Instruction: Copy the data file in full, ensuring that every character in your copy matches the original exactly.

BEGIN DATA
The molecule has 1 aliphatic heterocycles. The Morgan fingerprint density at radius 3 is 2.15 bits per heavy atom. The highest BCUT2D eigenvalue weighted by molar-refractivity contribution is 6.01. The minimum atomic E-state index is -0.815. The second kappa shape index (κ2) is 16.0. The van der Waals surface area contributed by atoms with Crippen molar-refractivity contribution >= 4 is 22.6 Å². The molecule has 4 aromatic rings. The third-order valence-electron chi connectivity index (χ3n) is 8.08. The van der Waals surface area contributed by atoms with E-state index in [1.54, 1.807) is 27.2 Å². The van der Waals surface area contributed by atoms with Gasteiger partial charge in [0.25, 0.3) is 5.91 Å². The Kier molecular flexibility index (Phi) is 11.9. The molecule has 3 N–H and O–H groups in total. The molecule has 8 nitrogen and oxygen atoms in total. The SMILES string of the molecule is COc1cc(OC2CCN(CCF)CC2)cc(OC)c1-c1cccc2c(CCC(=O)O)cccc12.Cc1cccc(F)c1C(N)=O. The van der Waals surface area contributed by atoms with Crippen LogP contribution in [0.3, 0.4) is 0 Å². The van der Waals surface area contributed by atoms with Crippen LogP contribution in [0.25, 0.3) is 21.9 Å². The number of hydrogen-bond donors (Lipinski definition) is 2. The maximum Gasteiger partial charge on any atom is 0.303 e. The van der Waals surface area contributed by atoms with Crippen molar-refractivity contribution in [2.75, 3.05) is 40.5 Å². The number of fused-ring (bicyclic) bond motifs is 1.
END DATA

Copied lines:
The molecule has 1 aliphatic heterocycles. The Morgan fingerprint density at radius 3 is 2.15 bits per heavy atom. The highest BCUT2D eigenvalue weighted by molar-refractivity contribution is 6.01. The minimum atomic E-state index is -0.815. The second kappa shape index (κ2) is 16.0. The van der Waals surface area contributed by atoms with Crippen molar-refractivity contribution >= 4 is 22.6 Å². The molecule has 4 aromatic rings. The third-order valence-electron chi connectivity index (χ3n) is 8.08. The van der Waals surface area contributed by atoms with E-state index in [1.54, 1.807) is 27.2 Å². The van der Waals surface area contributed by atoms with Gasteiger partial charge in [0.25, 0.3) is 5.91 Å². The Kier molecular flexibility index (Phi) is 11.9. The molecule has 3 N–H and O–H groups in total. The molecule has 8 nitrogen and oxygen atoms in total. The SMILES string of the molecule is COc1cc(OC2CCN(CCF)CC2)cc(OC)c1-c1cccc2c(CCC(=O)O)cccc12.Cc1cccc(F)c1C(N)=O. The van der Waals surface area contributed by atoms with Crippen LogP contribution in [0.3, 0.4) is 0 Å². The van der Waals surface area contributed by atoms with Crippen LogP contribution in [0.25, 0.3) is 21.9 Å². The number of hydrogen-bond donors (Lipinski definition) is 2. The maximum Gasteiger partial charge on any atom is 0.303 e. The van der Waals surface area contributed by atoms with Crippen molar-refractivity contribution in [2.75, 3.05) is 40.5 Å². The number of fused-ring (bicyclic) bond motifs is 1.